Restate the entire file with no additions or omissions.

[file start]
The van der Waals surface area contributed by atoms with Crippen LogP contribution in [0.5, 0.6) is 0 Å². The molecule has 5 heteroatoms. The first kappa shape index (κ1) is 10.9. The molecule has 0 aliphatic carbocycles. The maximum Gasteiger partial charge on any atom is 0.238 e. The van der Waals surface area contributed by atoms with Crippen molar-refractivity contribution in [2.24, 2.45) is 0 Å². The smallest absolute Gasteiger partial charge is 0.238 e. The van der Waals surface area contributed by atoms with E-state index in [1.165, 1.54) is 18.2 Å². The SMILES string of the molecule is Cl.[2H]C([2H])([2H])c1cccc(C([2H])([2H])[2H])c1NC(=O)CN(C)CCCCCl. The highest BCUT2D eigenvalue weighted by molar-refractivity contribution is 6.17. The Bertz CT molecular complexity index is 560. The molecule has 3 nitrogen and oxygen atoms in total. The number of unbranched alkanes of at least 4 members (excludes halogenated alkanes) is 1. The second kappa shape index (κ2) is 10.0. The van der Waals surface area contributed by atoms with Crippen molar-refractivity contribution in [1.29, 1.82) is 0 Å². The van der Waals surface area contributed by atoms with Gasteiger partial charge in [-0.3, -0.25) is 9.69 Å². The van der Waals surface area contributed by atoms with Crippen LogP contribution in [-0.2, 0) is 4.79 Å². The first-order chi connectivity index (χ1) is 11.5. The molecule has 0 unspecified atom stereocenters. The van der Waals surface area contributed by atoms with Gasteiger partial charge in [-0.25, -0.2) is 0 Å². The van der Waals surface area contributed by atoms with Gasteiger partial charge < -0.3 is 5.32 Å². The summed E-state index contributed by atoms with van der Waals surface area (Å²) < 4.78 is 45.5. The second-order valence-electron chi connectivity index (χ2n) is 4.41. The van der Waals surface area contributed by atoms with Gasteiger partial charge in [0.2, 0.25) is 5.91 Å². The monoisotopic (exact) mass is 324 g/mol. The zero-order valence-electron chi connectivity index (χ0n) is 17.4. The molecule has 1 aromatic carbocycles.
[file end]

The van der Waals surface area contributed by atoms with Crippen LogP contribution in [0.5, 0.6) is 0 Å². The molecule has 5 heteroatoms. The first kappa shape index (κ1) is 10.9. The molecule has 0 aliphatic carbocycles. The maximum Gasteiger partial charge on any atom is 0.238 e. The van der Waals surface area contributed by atoms with Crippen molar-refractivity contribution in [2.24, 2.45) is 0 Å². The smallest absolute Gasteiger partial charge is 0.238 e. The van der Waals surface area contributed by atoms with E-state index in [1.165, 1.54) is 18.2 Å². The SMILES string of the molecule is Cl.[2H]C([2H])([2H])c1cccc(C([2H])([2H])[2H])c1NC(=O)CN(C)CCCCCl. The highest BCUT2D eigenvalue weighted by molar-refractivity contribution is 6.17. The Bertz CT molecular complexity index is 560. The molecule has 3 nitrogen and oxygen atoms in total. The number of unbranched alkanes of at least 4 members (excludes halogenated alkanes) is 1. The second kappa shape index (κ2) is 10.0. The van der Waals surface area contributed by atoms with Crippen molar-refractivity contribution in [1.29, 1.82) is 0 Å². The van der Waals surface area contributed by atoms with Gasteiger partial charge in [-0.3, -0.25) is 9.69 Å². The van der Waals surface area contributed by atoms with Crippen LogP contribution in [-0.2, 0) is 4.79 Å². The first-order chi connectivity index (χ1) is 11.5. The molecule has 0 unspecified atom stereocenters. The van der Waals surface area contributed by atoms with Gasteiger partial charge in [-0.25, -0.2) is 0 Å². The van der Waals surface area contributed by atoms with Gasteiger partial charge < -0.3 is 5.32 Å². The summed E-state index contributed by atoms with van der Waals surface area (Å²) < 4.78 is 45.5. The second-order valence-electron chi connectivity index (χ2n) is 4.41. The van der Waals surface area contributed by atoms with Gasteiger partial charge in [0.2, 0.25) is 5.91 Å². The monoisotopic (exact) mass is 324 g/mol. The zero-order valence-electron chi connectivity index (χ0n) is 17.4. The molecule has 1 aromatic carbocycles.